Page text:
Tiger Farms

Ian Somerhalder Foundation

The tiger is the largest cat species, reaching a total body length of up to 11ft and weighing up to 670lb. Their most recognizable feature is a pattern of dark vertical stripes on reddish-orange fur with lighter underparts. Although touted by China as “conservation”, the country’s notorious tiger farms are actually commercial enterprises engaging in the internationally banned business of selling products derived from tigers.(1)

Guilin Xiong Seng Tiger and Bear Farm

Posing as a Korean tourist, an American diplomat (referred to as “Econoff” in the cable) visited the Guilin Xiong Seng Tiger and Bear Farm in Guangxi Province. During the visit, Econoff observed the following:

  • Tigers being whipped and struck with a metal pole
  • Tigers and bear cubs forced to perform in a “mock Chinese marriage procession”
  • Tiger bone wine and powdered black bear bile for sale
  • Four large vats “allegedly” filled with tiger bone wine

The diplomat was told by locals that tiger skins could be purchased by ordering in advance and that tiger meat was served “until recently” to visitors; however, this was denied by farm staff. It was noted that in addition to more than 500 tigers, the “farm” was holding nearly 200 bears and a “small number of African lions.” The large number of endangered tigers and bears present with no current plans to reintroduce to them into the wild raises concern regarding the motivation of such a farm. Indeed, these commercial enterprises have done nothing except undermine legitimate efforts to conserve wild tigers by encouraging demand for tiger parts. Today, only about 3,200 tigers remain in the wild. (1)

With as few as 20 in the wild in China, the country’s tigers are very close to extinction.  With pelts selling for $20,000 and a single paw worth as much as $1,000, the value of a dead tiger is, unfortunately, very high.  “All of the demand for tiger parts is coming from China,” said Belinda Wright, executive director of the Wildlife Protection Society of India. “Unless the Chinese change their attitude, the tiger has no future on this earth.”  It is a gray area that has been exploited by Chinese tiger farms, which raise thousands of animals with assembly-line efficiency.(1)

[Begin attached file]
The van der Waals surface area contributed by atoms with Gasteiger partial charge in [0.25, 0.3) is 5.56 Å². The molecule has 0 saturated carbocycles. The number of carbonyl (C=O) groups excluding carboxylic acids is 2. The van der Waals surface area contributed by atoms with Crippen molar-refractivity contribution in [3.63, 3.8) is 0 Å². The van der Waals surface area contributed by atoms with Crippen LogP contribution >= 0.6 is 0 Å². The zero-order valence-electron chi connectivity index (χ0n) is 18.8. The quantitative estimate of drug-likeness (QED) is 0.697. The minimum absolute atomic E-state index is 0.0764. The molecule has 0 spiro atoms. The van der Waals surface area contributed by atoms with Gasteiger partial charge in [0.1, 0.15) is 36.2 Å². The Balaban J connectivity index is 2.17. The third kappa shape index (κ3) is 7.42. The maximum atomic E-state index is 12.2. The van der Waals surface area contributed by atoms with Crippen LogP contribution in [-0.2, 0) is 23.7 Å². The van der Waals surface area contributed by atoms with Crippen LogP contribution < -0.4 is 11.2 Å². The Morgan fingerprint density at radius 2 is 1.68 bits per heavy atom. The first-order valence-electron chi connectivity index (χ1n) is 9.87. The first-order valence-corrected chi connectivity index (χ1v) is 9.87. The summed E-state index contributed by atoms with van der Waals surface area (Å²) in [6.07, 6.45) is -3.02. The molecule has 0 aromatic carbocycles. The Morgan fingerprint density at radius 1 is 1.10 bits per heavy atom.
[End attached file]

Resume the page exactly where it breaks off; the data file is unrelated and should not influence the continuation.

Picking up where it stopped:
Opened in 1993 with financing from the State Forestry Administration, Xiongsen is China’s largest tiger-breeding operation. Some of its 1,500 tigers roam in treeless, fenced-in areas, while many others are packed in small cages where they pace agitatedly. Those who pay the park’s $12 entry fee are treated to an extravaganza of tigers jumping through rings of fire or balancing on balls; if the crowds are large enough, workers will place a cow and a tiger in an enclosure with predictably gruesome results. A large sign in the building’s interior declares “Protecting Wild Animals is the Bounden Duty of Every Citizen.”  If the ban were lifted, critics say, trade in farm-bred tigers would simply provide cover for poached tigers, which are far cheaper to harvest and bring in far higher prices because most Chinese believe the healing properties of wild tigers are greater than those raised in cages.(1)

Once there were 100,000 or more wild tigers in Asia. Today there may be as few as 3,200. China banned the sale of tiger parts in 1993, but this did not stop the farmers. Instead, they just stored the frozen carcasses while breeding more tigers.(2)

To read more on the undercover job "Econoff" did at the tiger farm, please visit this website. But please note, before viewing, that the pictures and content are very upsetting.

Get the word out to help STOP tiger farms here: http://www.causes.com/causes/285298-help-stop-tiger-farms#



(1) http://featured.matternetwork.com/2011/8/wikileaks-instead-conserving-tigers-chinese.cfm

(2) http://www.care2.com/causes/tiger-farm-evils-video-2.html